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Modi government’s disengagement deal with China has upset many in the Indian defence establishment

India China Disengagement

In the 1950s an 80-kilometre stretch bordering Uttarakhand was declared a non militarized area and yet Indo-China War broke out in 1962.

Reports are coming out that several high ranking defence officials in Delhi are upset with the Modi government for creating a demilitarized zone near Pangong Lake. Officials who asked not to be named reported to The Economic Times, that while the pullback of troops has calmed tensions for the moment, it has put India at a disadvantageous position as the non-militarized areas work in China’s favour. They said that the areas that were vacated by the Indian troops are of strategic importance and it would be much easier for China to send their troops and capture those areas if it ever wishes to in the future.

The defence officials worry that now that the Indian government has called back all tanks and troops from those areas, there is no way to ensure that China adheres to the agreement and does not launch a surprise operation to capture these vacant tracts of land like it did in May 2020. The officials also revealed that China had earlier rejected an Indian proposal to let troops from both sides to patrol the disputed areas on alternate days.

On 11 February, Defence Minister Rajnath Singh addressed the Rajya Sabha announcing the decision to pull back troops from areas near Pangong Lake and the Kailash range.

“The agreement that we have been able to reach with the Chinese side for disengagement in the Pangong lake area envisages that both sides will cease their forward deployments in a phased, coordinated and verified manner. The Chinese side will keep its troop presence in the North Bank area to the east of Finger 8. Reciprocally, the Indian troops will be based at their permanent base at Dhan Singh Thapa Post near Finger 3.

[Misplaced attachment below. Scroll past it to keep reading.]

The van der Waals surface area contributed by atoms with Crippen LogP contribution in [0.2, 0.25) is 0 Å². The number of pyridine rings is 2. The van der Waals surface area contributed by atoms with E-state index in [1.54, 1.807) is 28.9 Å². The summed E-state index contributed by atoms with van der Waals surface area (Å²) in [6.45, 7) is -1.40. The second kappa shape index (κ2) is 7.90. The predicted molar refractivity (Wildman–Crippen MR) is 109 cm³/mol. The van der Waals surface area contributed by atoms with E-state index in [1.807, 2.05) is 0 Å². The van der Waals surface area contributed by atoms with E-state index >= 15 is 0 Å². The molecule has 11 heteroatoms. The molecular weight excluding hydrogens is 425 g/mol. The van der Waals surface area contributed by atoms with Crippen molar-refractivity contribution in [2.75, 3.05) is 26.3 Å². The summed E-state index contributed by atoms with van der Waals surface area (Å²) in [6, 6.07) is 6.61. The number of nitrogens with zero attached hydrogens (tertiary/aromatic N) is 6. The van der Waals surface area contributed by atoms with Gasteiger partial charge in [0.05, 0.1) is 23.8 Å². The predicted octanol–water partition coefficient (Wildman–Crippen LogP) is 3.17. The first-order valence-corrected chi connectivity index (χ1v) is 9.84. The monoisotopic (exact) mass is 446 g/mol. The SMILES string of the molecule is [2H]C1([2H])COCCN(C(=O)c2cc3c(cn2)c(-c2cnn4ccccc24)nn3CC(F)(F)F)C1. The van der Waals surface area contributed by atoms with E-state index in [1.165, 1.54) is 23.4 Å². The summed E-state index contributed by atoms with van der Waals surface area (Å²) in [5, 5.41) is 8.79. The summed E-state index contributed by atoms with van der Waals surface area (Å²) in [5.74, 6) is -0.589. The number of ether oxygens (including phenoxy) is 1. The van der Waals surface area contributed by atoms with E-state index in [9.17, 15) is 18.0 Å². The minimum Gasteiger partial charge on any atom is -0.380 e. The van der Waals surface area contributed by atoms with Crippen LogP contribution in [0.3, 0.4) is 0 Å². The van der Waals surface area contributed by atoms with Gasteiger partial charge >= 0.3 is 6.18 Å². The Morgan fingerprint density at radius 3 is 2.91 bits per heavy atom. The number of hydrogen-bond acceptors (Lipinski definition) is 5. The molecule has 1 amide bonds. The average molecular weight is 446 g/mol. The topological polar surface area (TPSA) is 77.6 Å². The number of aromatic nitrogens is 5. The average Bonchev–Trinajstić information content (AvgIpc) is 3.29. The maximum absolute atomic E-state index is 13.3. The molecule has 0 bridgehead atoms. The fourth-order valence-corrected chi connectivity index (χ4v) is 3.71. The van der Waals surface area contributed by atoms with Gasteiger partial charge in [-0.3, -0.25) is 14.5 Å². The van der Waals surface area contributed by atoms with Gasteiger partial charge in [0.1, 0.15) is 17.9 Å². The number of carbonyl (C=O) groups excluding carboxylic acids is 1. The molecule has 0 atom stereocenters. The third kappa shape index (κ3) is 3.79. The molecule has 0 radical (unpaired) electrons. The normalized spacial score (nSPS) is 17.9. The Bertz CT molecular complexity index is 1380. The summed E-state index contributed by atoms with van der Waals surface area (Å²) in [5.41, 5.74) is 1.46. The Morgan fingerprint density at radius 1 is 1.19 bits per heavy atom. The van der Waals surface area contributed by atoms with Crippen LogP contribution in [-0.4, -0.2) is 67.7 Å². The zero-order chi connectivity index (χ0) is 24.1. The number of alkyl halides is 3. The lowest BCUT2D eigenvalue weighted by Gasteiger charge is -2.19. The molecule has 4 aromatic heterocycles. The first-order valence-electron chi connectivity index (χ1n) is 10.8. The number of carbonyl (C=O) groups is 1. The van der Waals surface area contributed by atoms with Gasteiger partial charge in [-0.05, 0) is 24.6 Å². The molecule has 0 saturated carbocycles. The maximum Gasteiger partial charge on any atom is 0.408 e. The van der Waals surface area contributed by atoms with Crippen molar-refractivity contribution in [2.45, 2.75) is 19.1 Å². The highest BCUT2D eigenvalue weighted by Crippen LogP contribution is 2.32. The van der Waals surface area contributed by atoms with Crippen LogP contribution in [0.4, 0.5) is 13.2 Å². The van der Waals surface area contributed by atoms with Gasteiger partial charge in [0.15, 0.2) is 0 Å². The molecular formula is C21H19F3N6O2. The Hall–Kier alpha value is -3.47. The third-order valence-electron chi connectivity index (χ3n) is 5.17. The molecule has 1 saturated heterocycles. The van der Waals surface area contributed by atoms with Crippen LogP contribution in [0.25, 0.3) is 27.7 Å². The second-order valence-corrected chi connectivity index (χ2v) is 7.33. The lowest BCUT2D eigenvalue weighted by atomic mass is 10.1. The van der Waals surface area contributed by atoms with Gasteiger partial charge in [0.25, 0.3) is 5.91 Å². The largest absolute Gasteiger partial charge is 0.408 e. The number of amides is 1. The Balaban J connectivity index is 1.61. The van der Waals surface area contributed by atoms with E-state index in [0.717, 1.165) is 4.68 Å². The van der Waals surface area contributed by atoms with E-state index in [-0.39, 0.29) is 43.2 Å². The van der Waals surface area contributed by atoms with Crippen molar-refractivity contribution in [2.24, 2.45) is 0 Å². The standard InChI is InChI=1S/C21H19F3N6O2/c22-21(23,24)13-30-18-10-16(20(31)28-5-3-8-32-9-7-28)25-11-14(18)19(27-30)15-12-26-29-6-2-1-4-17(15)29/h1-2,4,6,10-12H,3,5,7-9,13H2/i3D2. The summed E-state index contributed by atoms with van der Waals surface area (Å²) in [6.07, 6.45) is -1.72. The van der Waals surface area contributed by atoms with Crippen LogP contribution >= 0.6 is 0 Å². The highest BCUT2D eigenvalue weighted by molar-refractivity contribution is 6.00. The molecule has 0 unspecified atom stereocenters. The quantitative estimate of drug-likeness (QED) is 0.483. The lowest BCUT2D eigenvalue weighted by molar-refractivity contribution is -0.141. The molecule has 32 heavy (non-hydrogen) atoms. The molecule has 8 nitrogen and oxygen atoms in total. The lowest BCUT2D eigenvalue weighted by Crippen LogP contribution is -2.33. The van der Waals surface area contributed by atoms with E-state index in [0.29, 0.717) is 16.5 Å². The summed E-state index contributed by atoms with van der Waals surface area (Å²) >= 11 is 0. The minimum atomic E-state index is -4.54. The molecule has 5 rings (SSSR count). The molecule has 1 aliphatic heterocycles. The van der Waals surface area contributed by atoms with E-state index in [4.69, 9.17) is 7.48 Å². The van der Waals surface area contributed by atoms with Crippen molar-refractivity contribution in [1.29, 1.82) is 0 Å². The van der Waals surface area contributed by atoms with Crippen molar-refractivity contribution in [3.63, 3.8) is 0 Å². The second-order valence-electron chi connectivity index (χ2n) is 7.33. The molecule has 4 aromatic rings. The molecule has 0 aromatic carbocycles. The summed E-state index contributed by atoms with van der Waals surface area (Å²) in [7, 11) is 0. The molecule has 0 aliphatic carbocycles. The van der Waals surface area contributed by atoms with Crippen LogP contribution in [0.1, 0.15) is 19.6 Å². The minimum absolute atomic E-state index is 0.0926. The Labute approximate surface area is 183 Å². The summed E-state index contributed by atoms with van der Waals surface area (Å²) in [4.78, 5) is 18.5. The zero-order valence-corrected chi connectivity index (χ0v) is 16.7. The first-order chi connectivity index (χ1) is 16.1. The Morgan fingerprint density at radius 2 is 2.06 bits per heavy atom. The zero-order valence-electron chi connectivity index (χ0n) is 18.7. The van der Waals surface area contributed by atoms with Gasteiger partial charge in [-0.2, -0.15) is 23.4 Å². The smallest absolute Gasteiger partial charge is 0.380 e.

Similar action would be taken in the South Bank area by both sides. These are mutual and reciprocal steps and any structures that had been built by both sides since April 2020 in both North and South Bank area will be removed and the landforms will be restored,” Rajnath Singh told the house.

An undated photo released by Indian Army showing China pulling back their troops from the frontlines

Although the announcement did not say anything about the Depsang Plains and Gogra Heights were the Chinese are still blocking Indian troops from patrolling; it significantly reduced tension. Even the Chinese government hailed the disengagement deal, saying it would go a long way in building back the trust between both sides.

However, the creation of such demilitarized zones between India and China is nothing new and China has in the past shown its tendency to break agreements and protocols. In the 1950s, an 80-kilometre patch of land along the southern edge of the Tibetan Plateau and the Indian border state of Uttarakhand was declared no-man’s land. Yet, war between India and China broke out in 1962.

So how well this demilitarized zone helps in maintaining peace between India and China is to be seen. Meanwhile, the defence officials who raised their concern about the disengagement deal can only let the public know about the risks that the government has created for India on the condition of anonymity.

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